While most plants respond to the shorter days of late summer by starting to wind down their business for the season, goldenrod is a “short-day” plant, the kind that is stimulated to bloom by dwindling daylight.

It’s a perennial in the aster family, and is widespread across North America. Continent-wide, we have something on the order of 130 species of goldenrod in the genus Solidago.

As one of the most abundant blooms of late summer and autumn, this native wildflower is for many pollinators, including numerous bee species, a vital source of nectar as well as of nutritious pollen.

Unfortunately, this latter item has given goldenrod a black eye among many allergy sufferers.


Goldenrod’s showy yellow flowers are in full view along roadsides and in meadows and pastures just about the same time that one of the more intense waves of seasonal hay fever kicks in.

So it’s understandable that goldenrod has been blamed for the red itchy eyes, sinus congestion, sneezing, and general histamine-soaked misery that some folks experience this time of year. But it turns out that goldenrod pollen is innocent of all charges.

Goldenrod can’t be guilty because its pollen is quite heavy, which a relative term, since it’s light enough for bees to cart it away, but in the pollen realm it weighs a ton. Plus, it’s very sticky.

For these reasons, it doesn’t blow far from the plant. It’s not that goldenrod pollen is incapable of eliciting an allergic response, it’s just that to do so, one would have to literally stick it in one’s nose and snuff it up.

Not only is goldenrod guiltless of allergic assault, it has been used as an alternate source of rubber. Henry Ford was intrigued by goldenrod, and reportedly produced some tires made from the plant. Interest in goldenrod was revived during World War II.

Goldenrod is also used in herbal medicine to help treat kidney stones, sore throats and toothaches.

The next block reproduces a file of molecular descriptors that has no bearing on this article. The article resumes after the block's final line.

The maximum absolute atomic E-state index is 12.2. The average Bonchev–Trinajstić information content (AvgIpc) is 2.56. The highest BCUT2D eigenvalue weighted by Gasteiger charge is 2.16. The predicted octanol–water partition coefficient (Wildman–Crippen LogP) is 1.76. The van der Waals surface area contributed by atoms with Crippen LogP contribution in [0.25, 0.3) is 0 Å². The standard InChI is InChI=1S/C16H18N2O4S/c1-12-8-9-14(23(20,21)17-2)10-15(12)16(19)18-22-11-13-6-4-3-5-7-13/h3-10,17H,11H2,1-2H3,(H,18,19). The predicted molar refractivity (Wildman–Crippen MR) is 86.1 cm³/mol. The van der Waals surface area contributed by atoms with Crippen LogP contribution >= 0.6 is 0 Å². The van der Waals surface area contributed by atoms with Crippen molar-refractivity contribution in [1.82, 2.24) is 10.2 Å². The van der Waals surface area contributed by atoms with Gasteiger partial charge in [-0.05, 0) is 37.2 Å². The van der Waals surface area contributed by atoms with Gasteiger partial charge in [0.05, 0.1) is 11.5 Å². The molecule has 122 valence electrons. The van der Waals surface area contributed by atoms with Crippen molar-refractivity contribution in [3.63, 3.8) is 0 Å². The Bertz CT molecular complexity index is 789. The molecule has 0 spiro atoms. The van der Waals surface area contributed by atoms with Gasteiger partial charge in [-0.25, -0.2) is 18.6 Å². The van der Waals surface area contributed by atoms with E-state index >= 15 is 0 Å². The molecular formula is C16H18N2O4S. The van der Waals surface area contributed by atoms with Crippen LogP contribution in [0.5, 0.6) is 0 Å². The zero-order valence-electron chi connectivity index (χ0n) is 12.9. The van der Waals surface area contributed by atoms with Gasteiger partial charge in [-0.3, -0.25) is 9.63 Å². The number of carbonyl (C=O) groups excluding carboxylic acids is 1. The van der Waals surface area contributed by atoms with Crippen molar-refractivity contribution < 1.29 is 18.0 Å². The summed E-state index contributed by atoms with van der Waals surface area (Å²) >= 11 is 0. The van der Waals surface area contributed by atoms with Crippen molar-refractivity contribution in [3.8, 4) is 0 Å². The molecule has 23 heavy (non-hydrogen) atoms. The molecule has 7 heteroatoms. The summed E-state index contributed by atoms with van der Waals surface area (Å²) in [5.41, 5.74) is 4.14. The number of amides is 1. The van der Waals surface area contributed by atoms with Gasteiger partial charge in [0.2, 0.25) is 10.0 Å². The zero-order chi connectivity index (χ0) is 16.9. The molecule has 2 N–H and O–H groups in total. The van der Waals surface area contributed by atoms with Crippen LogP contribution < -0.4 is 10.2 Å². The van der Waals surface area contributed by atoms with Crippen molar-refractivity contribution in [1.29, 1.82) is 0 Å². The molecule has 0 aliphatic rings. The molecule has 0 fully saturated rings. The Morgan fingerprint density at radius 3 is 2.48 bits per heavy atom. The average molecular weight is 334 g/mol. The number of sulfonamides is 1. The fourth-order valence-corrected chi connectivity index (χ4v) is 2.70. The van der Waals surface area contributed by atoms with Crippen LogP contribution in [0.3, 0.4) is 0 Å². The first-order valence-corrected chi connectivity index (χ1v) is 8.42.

So who is to blame for the spike in late summer allergies? The culprit is goldenrod’s cousin, ragweed, although it doesn’t behave at all like its golden relative.

I suspect we all have a relative or two like ragweed in our extended family. Ragweed, another native plant, is also in the aster family. But unlike goldenrod it churns out loads of very light pollen.

It is so light that ragweed pollen can remain airborne for several days. In fact, significant quantities have been found in the air as far as 400 miles out to sea.

And a single ragweed plant can produce a billion pollen grains to fly on the breeze and make you sneeze. Yep, that’s the stuff that stuffs you up.


One reason we don’t suspect ragweed is that its blossoms are dull green and look nothing like a typical flower. It’s as if they’re trying not to attract attention, staying under the radar and letting goldenrod take the rap.

The reason ragweed is easy to overlook is that it is wind-pollinated, and therefore has no need to advertise with bright colors and sweet nectar to attract pollinators. Wind-pollinated plants have discovered it’s a lot easier to attract wind than bees, but the downside is they need to make lots more pollen.

Most ragweed species – there are about 50 of them – are annual, but come back each spring from the copious seeds they produce in the fall. Ragweed will continue to churn out allergens until the first hard frost, so let’s hope it is not too much of an extended season this year.

And please help to spread the word about goldenrod to spare it any more false accusations.

Paul Hetzler is a horticulture and natural resources educator at Cornell Cooperative Extension of St. Lawrence County.

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